It was a typical afternoon at the Reservoir Tavern, a family restaurant in a quiet suburban New Jersey town. The customers enjoying their lunch were completely unaware that someone in the restaurant was about to commit a crime. ABC News had arranged for actors to stage a theft at the restaurant to see how witnesses would react when a woman steals a man's wallet.
A blond middle-aged woman walked into the bar area and cased the place, pacing from one end of the bar to the other. Her eyes were drawn to a customer who had left his wallet out on the bar. She quietly plucked the wallet off the bar and slid it into her coat pocket. She passed many other patrons as she walked out the door and down the stairs.
At first, no one said anything or made a move. A man at the end of the bar clearly noticed what had happened, yet he did nothing … at first.
Ten seconds passed, and the eyewitness continued to relax at the bar. Not until the victim shouted, "Did somebody just take my wallet? Holy s***! Did you see my wallet?" did anyone make a move.
The eyewitness then jumped into action and ran out of the restaurant after the thief.
Watch the premiere of "Primetime: What Would You Do?" Tuesday, Feb. 26 at 10 p.m. ET
Yale psychology professor Jack Dovidio said people who witness crimes don't always react right away. Even though the customer saw the wallet getting stolen, he may have been "confused."
"The wallet's there, someone takes it, [but] nobody else says anything," Dovidio explained. "Once the situation was clear to him, he knew what he had to do."
The eyewitness, Deszo Benyo, caught up with the thief in the parking lot and brought her back into the restaurant. When asked why he got involved, Benyo said he "just stopped something that happened that shouldn't have happened." Benyo said he would have stepped in regardless of the sex or age of the thief.
Benyo's friend, Avon Prior, was sitting next to him at the bar. Prior said he was proud of his friend and credited adrenaline. "I'd want somebody to help me if I was in that situation," he said.
So why the initial hesitation? Was it just a fluke? Both the thief and the victim were actors hired by ABC News, and the bar area of the restaurant was rigged with hidden cameras to help determine what makes people act when they witness a crime.
We reset the scene and waited for a new group of customers to arrive. Once again, the female thief found her mark and snatched the wallet. This time, there was no doubt that a young man sitting behind the victim saw the crime in progress. Once again, no one did anything until our victim shouted out "Sir, did you see a wallet there?"
The eyewitness, Evan Schroth, told our actor that a woman had walked out with his wallet.
Schroth followed the victim out the door where he was met by our camera crews. Schroth told us if our actor hadn't said something he probably would not have reacted or done anything to help. "I wouldn't have thought about it," he said.
Dovidio said that people often look around to other people to get cues as to how to respond. He said even if we see a crime, sometimes we still need others to confirm it before we step in, and we need certainty that something is wrong to speak out.
Did it matter that the thief was a woman and the victim a man? We decided to switch the roles of our actors so the male actor did the stealing. His target was a big red leather purse hanging from the back of our female actor's bar stool.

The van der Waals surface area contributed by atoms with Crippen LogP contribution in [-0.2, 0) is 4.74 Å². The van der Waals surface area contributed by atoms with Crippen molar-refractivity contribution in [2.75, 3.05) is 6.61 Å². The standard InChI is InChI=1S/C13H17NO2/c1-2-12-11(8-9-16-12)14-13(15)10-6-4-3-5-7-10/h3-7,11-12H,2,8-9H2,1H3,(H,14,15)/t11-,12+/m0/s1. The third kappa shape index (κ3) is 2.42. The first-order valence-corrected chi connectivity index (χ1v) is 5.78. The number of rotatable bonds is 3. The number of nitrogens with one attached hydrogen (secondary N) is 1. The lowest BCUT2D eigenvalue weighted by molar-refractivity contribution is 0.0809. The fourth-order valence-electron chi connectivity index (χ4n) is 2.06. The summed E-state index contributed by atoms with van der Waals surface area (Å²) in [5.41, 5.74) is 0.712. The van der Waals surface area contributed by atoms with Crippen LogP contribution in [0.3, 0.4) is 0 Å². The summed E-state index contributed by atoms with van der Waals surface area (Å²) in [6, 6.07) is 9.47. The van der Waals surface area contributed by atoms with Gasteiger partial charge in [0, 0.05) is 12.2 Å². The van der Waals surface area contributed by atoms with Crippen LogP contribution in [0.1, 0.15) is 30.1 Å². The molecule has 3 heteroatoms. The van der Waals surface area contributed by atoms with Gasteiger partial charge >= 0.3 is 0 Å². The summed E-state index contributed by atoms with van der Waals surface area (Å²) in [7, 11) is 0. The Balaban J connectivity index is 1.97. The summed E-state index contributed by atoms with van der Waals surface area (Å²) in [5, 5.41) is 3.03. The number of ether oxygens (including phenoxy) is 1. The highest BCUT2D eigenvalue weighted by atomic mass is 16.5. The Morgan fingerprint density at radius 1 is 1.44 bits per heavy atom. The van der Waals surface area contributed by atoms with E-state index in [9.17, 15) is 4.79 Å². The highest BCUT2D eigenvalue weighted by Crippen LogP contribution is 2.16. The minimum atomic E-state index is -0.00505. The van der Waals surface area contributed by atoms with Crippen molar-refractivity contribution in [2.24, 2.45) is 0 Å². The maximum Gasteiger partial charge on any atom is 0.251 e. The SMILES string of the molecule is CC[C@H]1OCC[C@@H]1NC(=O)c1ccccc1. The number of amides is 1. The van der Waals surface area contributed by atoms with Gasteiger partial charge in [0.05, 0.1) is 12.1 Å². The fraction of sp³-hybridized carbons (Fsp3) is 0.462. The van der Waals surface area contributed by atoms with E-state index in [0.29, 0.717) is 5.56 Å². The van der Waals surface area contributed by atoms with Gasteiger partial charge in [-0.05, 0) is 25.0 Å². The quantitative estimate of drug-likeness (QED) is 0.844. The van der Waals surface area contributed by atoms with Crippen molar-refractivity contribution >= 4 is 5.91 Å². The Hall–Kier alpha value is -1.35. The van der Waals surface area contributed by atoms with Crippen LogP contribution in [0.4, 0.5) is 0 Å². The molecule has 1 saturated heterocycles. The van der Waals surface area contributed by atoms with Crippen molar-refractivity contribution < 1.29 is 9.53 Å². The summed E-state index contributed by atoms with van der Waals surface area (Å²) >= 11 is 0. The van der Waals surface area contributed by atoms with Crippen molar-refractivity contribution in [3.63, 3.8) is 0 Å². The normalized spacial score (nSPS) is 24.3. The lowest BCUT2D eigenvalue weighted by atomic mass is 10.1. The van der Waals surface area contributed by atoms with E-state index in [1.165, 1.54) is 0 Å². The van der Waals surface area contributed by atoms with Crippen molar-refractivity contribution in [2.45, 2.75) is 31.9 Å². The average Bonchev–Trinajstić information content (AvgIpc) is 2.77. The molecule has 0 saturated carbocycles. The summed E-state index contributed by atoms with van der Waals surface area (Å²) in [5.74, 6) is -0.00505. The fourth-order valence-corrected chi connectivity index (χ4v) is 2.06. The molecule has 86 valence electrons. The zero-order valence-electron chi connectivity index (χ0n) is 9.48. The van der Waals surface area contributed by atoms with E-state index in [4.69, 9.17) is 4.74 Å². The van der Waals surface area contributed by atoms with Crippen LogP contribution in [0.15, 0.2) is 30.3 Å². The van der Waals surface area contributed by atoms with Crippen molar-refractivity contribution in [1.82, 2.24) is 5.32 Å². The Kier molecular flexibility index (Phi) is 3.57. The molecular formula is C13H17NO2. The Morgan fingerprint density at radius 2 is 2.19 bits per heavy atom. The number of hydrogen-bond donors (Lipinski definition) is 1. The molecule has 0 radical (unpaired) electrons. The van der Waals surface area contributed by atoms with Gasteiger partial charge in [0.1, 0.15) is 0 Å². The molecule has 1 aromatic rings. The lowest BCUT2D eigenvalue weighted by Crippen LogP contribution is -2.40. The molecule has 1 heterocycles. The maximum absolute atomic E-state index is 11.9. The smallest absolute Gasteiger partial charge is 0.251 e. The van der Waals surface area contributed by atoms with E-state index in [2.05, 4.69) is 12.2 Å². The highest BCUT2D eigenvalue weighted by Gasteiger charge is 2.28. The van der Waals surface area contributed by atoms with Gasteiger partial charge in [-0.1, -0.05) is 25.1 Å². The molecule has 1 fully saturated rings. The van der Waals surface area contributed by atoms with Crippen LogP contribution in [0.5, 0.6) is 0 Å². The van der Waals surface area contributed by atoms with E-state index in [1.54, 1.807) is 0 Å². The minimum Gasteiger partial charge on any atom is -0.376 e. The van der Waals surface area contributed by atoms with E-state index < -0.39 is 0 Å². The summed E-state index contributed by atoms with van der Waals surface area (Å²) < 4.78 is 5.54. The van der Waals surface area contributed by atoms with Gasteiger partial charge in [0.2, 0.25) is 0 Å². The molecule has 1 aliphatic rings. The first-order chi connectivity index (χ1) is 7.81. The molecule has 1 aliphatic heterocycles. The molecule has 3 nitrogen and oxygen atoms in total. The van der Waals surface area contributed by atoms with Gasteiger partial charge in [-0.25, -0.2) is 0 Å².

As he grabbed the purse, a female customer sitting next to the victim instantly reacted. She grabbed at our actor, shouted at him, jumped out of her chair and headed out the door in pursuit of the thief, followed by other customers.
Dovidio says that often the behavior of the person who sees the crime sets the course for what happens next. In his case, the female customer reacted instantly and other patrons jumped in and followed her example.
We found that female witnesses were just as quick to respond as male witnesses. Dovidio explained that helping someone in need isn't necessarily rational. "When a woman sees another woman being hurt, being harmed in a situation like that, they're going to identify, they're going to be the one to take the lead," he said.
While people were often slow to act, when they did, they threw caution to the wind. "People actually care very often about other people first, and they think about their own safety second. … I think it's an inspiring aspect of human nature," said Dovidio.
But those inspiring responses can also be dangerous. In our next experiment with a male thief and a female victim, three men sprang to their feet and out the door. In the parking lot, customer Kevin Mulligan was shoved aside by another customer, Keith Krieger, who was right behind him. Krieger charged at our actor and threw a punch square in his jaw. We quickly stepped in, explaining that it was all an experiment.
Kreiger later said that our actor looked suspicious, and that his wife had noticed the purse snatching. "I just came outside … and approached him," he said. "Maybe sometimes in this day and age, there's not enough sense of community."
Krieger's approach shocked Mulligan, the first man out the door. "When I got to him, I just sort of put my hand on his arm. I said look, you know this is this lady's pocket book. And I wanted to take him alive. But this guy came out of nowhere and threw a haymaker at him."
Fortunately, the actor, who is also a personal trainer, was OK.
So what's the right thing to do?
Dovidio said that if you find yourself in a similar situation, you should "think … slow yourself down, pause, don't be impulsive because not only can you do something to harm another person but you can do something to harm yourself."